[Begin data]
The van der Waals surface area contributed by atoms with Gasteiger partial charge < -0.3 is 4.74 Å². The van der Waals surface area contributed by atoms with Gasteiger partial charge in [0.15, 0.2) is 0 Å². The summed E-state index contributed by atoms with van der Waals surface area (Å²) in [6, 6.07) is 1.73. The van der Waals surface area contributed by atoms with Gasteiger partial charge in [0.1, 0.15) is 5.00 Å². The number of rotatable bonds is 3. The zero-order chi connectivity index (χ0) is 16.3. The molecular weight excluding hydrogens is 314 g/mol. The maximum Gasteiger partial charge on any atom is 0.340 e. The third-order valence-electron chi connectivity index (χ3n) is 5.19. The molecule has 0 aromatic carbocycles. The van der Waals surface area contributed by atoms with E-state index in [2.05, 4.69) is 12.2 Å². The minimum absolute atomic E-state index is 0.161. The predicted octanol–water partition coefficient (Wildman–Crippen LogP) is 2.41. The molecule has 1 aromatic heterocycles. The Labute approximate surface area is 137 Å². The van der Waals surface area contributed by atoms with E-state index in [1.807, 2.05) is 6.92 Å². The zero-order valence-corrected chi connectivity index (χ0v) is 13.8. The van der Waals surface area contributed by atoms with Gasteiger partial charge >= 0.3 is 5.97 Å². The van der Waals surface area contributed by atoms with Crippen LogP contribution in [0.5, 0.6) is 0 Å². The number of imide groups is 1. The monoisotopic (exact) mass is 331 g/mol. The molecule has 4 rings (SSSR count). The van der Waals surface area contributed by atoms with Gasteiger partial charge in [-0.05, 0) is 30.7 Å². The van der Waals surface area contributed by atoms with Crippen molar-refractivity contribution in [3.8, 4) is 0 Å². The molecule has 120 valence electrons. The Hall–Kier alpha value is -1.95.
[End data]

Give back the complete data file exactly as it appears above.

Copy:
The van der Waals surface area contributed by atoms with Gasteiger partial charge < -0.3 is 4.74 Å². The van der Waals surface area contributed by atoms with Gasteiger partial charge in [0.15, 0.2) is 0 Å². The summed E-state index contributed by atoms with van der Waals surface area (Å²) in [6, 6.07) is 1.73. The van der Waals surface area contributed by atoms with Gasteiger partial charge in [0.1, 0.15) is 5.00 Å². The number of rotatable bonds is 3. The zero-order chi connectivity index (χ0) is 16.3. The molecular weight excluding hydrogens is 314 g/mol. The maximum Gasteiger partial charge on any atom is 0.340 e. The third-order valence-electron chi connectivity index (χ3n) is 5.19. The molecule has 0 aromatic carbocycles. The van der Waals surface area contributed by atoms with E-state index in [2.05, 4.69) is 12.2 Å². The minimum absolute atomic E-state index is 0.161. The predicted octanol–water partition coefficient (Wildman–Crippen LogP) is 2.41. The molecule has 1 aromatic heterocycles. The Labute approximate surface area is 137 Å². The van der Waals surface area contributed by atoms with E-state index in [1.807, 2.05) is 6.92 Å². The zero-order valence-corrected chi connectivity index (χ0v) is 13.8. The van der Waals surface area contributed by atoms with Gasteiger partial charge >= 0.3 is 5.97 Å². The van der Waals surface area contributed by atoms with Crippen LogP contribution in [0.5, 0.6) is 0 Å². The number of imide groups is 1. The monoisotopic (exact) mass is 331 g/mol. The molecule has 4 rings (SSSR count). The van der Waals surface area contributed by atoms with Gasteiger partial charge in [-0.05, 0) is 30.7 Å². The van der Waals surface area contributed by atoms with Crippen molar-refractivity contribution in [3.8, 4) is 0 Å². The molecule has 120 valence electrons. The Hall–Kier alpha value is -1.95.